If I am locked in on the 6 tons should I go with a different insulation?
John Shockney
Posted: Jun 27, 2011 07:47 PM

There is another concern besides moisture in your location: Hurricanes and because of that I would recommend 2# closed cell foam because it will add the structural strength that is needed to make your home as hurricane proof as possible.

After the last hurricane that hit Miami their research lead to the new 100mph 2x4 test standard that is now required there. That is all: doors, windows, and walls must survive an impact with a 2x4 traveling at 100mph without it opening a hole, this is because they found in their research that when wind carried debris opened a hole in a wall the pressure would then lift the roof off the house and the resulting water damage from rain caused more homes to become total losses.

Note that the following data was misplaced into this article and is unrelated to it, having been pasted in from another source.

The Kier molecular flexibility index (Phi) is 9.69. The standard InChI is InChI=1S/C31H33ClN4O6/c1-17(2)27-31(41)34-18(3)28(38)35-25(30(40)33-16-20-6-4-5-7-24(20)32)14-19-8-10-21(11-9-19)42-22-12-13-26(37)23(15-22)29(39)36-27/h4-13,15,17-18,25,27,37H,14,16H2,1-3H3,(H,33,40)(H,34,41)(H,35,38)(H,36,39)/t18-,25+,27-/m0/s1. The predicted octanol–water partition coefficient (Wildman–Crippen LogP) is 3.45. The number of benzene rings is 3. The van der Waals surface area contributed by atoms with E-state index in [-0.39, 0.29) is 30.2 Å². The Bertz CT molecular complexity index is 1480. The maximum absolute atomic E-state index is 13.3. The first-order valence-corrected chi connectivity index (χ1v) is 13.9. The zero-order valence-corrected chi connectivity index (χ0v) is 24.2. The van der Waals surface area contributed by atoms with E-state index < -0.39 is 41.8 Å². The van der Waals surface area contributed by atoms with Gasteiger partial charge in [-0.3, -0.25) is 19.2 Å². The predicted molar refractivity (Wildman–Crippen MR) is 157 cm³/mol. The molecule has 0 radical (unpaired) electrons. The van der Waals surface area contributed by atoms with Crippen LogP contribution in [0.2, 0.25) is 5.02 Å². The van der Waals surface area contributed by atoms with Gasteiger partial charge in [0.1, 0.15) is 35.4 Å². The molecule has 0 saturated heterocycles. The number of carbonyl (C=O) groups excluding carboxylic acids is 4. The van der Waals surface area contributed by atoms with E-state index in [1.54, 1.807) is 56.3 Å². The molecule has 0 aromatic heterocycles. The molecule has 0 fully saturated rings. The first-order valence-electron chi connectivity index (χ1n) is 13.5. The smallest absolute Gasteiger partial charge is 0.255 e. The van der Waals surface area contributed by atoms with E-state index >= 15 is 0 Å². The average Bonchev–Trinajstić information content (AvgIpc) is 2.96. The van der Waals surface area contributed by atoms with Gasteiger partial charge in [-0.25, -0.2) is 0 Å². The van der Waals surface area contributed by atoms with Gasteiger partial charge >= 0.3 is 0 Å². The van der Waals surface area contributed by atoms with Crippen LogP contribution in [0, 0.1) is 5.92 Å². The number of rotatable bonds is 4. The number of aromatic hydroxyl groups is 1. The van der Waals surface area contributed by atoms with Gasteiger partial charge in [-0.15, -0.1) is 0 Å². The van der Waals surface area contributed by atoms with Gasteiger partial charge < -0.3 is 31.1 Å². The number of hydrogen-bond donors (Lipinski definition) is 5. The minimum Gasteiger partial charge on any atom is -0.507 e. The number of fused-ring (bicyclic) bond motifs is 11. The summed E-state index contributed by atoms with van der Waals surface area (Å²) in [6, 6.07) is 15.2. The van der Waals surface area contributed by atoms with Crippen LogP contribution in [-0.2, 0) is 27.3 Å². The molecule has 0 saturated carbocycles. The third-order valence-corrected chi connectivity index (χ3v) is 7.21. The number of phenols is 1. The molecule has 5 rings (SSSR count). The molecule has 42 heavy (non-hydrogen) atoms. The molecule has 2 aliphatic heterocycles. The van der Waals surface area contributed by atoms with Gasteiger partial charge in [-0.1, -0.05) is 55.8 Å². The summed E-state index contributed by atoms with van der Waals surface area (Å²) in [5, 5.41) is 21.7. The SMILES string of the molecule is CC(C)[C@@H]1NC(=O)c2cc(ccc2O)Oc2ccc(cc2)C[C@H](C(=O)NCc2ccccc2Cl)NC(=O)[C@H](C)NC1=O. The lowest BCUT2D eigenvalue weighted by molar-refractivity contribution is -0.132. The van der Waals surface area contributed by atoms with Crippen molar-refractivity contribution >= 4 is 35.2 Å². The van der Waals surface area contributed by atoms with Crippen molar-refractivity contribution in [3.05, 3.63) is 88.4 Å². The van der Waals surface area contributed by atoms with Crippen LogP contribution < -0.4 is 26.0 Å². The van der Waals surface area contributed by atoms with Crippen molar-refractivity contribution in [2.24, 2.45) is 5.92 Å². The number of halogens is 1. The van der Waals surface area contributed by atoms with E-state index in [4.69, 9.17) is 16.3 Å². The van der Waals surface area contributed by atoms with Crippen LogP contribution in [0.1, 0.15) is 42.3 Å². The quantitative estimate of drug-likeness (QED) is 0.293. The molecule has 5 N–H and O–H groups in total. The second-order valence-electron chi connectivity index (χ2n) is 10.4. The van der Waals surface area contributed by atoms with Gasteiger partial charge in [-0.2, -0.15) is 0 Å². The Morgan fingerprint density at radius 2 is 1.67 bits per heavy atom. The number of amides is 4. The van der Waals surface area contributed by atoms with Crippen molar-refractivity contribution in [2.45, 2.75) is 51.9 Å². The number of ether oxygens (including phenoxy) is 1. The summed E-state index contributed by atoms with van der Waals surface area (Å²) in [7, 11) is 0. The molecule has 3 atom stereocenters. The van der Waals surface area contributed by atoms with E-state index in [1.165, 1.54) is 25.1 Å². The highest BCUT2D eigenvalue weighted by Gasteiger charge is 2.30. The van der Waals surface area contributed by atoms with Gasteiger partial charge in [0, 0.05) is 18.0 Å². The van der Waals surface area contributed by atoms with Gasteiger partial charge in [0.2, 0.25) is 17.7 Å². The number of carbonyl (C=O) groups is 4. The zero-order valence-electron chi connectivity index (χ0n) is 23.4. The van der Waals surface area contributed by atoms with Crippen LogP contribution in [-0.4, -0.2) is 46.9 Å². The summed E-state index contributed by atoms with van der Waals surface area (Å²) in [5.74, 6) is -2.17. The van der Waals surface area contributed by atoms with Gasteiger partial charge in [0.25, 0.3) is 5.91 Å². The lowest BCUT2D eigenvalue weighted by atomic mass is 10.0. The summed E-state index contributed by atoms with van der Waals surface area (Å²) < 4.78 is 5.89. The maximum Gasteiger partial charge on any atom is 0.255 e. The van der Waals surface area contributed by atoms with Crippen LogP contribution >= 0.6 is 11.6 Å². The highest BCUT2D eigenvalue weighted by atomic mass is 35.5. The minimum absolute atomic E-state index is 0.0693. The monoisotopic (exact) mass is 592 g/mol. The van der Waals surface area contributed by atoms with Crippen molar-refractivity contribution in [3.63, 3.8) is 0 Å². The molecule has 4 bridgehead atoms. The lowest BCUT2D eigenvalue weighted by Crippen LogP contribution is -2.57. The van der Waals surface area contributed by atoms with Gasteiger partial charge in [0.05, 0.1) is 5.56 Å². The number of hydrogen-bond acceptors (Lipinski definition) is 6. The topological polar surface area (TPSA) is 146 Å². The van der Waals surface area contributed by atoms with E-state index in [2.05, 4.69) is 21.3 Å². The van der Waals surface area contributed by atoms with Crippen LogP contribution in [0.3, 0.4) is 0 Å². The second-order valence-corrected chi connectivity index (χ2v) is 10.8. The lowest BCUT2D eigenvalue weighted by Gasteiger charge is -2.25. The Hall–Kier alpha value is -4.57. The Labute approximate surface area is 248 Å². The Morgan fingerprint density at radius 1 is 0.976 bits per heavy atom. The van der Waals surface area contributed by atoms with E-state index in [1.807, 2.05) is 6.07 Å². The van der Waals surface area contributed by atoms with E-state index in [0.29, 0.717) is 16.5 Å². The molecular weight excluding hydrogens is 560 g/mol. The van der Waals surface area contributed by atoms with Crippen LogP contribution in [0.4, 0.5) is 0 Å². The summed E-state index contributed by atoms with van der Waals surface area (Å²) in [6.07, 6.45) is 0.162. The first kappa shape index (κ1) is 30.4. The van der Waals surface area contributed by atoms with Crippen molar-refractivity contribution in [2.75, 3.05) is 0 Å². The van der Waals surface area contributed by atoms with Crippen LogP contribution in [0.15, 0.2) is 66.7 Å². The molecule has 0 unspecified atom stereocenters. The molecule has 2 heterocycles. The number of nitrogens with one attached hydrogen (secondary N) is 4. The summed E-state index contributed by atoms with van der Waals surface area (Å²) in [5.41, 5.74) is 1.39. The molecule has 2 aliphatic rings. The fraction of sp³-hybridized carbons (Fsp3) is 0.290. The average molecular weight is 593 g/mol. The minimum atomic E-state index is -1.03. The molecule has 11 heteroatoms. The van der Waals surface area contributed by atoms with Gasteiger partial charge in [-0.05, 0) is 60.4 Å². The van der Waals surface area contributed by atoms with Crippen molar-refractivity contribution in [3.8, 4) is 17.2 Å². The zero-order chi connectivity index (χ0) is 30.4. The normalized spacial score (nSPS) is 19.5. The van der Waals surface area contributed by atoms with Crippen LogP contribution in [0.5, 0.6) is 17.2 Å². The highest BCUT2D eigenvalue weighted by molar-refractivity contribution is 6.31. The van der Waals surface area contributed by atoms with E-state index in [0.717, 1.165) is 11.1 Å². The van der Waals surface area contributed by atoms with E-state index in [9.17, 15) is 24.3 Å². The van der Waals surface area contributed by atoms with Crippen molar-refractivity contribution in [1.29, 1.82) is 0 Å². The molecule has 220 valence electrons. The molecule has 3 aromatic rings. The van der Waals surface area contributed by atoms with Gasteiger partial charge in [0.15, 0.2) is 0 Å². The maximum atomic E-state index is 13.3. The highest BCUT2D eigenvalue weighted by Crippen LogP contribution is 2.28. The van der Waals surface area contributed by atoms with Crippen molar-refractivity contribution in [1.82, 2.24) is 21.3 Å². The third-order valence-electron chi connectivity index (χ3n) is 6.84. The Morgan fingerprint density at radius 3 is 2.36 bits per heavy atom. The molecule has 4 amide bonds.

2 inches of 2# closed cell in your walls will pass the 100mpn 2x4 test!!!

The foam under the elevated floor should also be closed cell due to the possible moisture issues.

Due to the possible high winds I would recommend spraying foam on the underside of the roof in a sealed attic system this also reduces the wind lift and possibility of the roof blowing off, this could be done with open or closed cell foam but I would probably spray one inch of closed cell to glue everything together followed by open cell to achieve the required R-value.